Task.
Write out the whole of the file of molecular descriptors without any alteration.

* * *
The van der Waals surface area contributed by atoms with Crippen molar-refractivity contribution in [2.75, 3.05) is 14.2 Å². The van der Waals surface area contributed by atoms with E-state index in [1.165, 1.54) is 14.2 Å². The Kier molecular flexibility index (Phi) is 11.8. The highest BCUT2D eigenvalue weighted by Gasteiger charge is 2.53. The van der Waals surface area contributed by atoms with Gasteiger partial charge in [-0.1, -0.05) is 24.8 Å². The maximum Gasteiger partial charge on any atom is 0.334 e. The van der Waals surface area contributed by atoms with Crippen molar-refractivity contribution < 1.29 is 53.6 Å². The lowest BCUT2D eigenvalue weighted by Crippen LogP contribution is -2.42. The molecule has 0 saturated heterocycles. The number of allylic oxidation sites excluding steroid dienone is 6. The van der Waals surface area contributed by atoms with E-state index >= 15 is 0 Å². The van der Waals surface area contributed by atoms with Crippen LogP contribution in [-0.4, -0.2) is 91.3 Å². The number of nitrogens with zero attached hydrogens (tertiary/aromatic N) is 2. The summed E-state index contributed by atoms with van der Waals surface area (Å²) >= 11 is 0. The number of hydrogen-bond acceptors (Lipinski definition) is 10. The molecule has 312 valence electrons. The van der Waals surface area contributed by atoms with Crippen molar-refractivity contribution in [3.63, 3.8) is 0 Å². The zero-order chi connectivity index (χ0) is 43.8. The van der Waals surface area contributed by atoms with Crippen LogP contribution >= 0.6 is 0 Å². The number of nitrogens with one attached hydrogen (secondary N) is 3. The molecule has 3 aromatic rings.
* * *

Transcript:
The van der Waals surface area contributed by atoms with Crippen molar-refractivity contribution in [2.75, 3.05) is 14.2 Å². The van der Waals surface area contributed by atoms with E-state index in [1.165, 1.54) is 14.2 Å². The Kier molecular flexibility index (Phi) is 11.8. The highest BCUT2D eigenvalue weighted by Gasteiger charge is 2.53. The van der Waals surface area contributed by atoms with Gasteiger partial charge in [-0.1, -0.05) is 24.8 Å². The maximum Gasteiger partial charge on any atom is 0.334 e. The van der Waals surface area contributed by atoms with Crippen molar-refractivity contribution < 1.29 is 53.6 Å². The lowest BCUT2D eigenvalue weighted by Crippen LogP contribution is -2.42. The molecule has 0 saturated heterocycles. The number of allylic oxidation sites excluding steroid dienone is 6. The van der Waals surface area contributed by atoms with E-state index >= 15 is 0 Å². The van der Waals surface area contributed by atoms with Crippen LogP contribution in [-0.4, -0.2) is 91.3 Å². The number of nitrogens with zero attached hydrogens (tertiary/aromatic N) is 2. The summed E-state index contributed by atoms with van der Waals surface area (Å²) >= 11 is 0. The number of hydrogen-bond acceptors (Lipinski definition) is 10. The molecule has 312 valence electrons. The van der Waals surface area contributed by atoms with Crippen molar-refractivity contribution in [3.63, 3.8) is 0 Å². The zero-order chi connectivity index (χ0) is 43.8. The van der Waals surface area contributed by atoms with Crippen LogP contribution >= 0.6 is 0 Å². The number of nitrogens with one attached hydrogen (secondary N) is 3. The molecule has 3 aromatic rings.